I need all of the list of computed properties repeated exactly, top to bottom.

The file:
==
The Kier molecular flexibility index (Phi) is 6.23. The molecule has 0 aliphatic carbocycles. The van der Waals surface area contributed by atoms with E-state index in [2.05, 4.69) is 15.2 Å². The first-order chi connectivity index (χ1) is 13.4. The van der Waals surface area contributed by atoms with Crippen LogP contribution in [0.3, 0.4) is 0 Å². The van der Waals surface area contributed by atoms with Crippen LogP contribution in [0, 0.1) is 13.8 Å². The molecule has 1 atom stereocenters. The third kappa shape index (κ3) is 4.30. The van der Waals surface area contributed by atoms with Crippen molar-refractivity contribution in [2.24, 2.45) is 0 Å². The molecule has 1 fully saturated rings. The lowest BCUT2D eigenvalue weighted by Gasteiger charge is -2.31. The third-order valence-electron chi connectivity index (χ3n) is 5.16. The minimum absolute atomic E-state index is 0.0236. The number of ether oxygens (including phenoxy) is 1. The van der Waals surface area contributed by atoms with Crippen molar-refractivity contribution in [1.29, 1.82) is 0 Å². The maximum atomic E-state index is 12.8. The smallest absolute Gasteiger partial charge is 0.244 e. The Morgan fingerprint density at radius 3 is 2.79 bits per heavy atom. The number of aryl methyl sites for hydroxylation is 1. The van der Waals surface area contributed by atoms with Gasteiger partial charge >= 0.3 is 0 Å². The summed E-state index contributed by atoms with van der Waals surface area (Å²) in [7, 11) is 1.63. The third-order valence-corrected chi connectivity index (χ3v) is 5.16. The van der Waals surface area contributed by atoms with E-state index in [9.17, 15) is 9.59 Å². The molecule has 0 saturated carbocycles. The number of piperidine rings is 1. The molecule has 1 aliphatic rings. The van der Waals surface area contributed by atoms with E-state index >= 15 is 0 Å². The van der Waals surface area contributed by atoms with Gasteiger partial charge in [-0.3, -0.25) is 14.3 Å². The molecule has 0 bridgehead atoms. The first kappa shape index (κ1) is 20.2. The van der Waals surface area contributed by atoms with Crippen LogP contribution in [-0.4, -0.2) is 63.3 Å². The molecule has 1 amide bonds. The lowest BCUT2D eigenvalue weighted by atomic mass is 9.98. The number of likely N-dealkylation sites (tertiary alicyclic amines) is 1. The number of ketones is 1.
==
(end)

The Kier molecular flexibility index (Phi) is 6.23. The molecule has 0 aliphatic carbocycles. The van der Waals surface area contributed by atoms with E-state index in [2.05, 4.69) is 15.2 Å². The first-order chi connectivity index (χ1) is 13.4. The van der Waals surface area contributed by atoms with Crippen LogP contribution in [0.3, 0.4) is 0 Å². The van der Waals surface area contributed by atoms with Crippen LogP contribution in [0, 0.1) is 13.8 Å². The molecule has 1 atom stereocenters. The third kappa shape index (κ3) is 4.30. The van der Waals surface area contributed by atoms with Crippen molar-refractivity contribution in [2.24, 2.45) is 0 Å². The molecule has 1 fully saturated rings. The lowest BCUT2D eigenvalue weighted by Gasteiger charge is -2.31. The third-order valence-electron chi connectivity index (χ3n) is 5.16. The minimum absolute atomic E-state index is 0.0236. The number of ether oxygens (including phenoxy) is 1. The van der Waals surface area contributed by atoms with Crippen molar-refractivity contribution in [1.29, 1.82) is 0 Å². The maximum atomic E-state index is 12.8. The smallest absolute Gasteiger partial charge is 0.244 e. The Morgan fingerprint density at radius 3 is 2.79 bits per heavy atom. The number of aryl methyl sites for hydroxylation is 1. The van der Waals surface area contributed by atoms with Gasteiger partial charge >= 0.3 is 0 Å². The summed E-state index contributed by atoms with van der Waals surface area (Å²) in [7, 11) is 1.63. The third-order valence-corrected chi connectivity index (χ3v) is 5.16. The van der Waals surface area contributed by atoms with E-state index in [9.17, 15) is 9.59 Å². The molecule has 0 saturated carbocycles. The number of piperidine rings is 1. The molecule has 1 aliphatic rings. The van der Waals surface area contributed by atoms with E-state index >= 15 is 0 Å². The van der Waals surface area contributed by atoms with Gasteiger partial charge in [-0.3, -0.25) is 14.3 Å². The molecule has 0 bridgehead atoms. The first kappa shape index (κ1) is 20.2. The van der Waals surface area contributed by atoms with Crippen LogP contribution in [-0.4, -0.2) is 63.3 Å². The molecule has 1 amide bonds. The lowest BCUT2D eigenvalue weighted by atomic mass is 9.98. The number of likely N-dealkylation sites (tertiary alicyclic amines) is 1. The number of ketones is 1.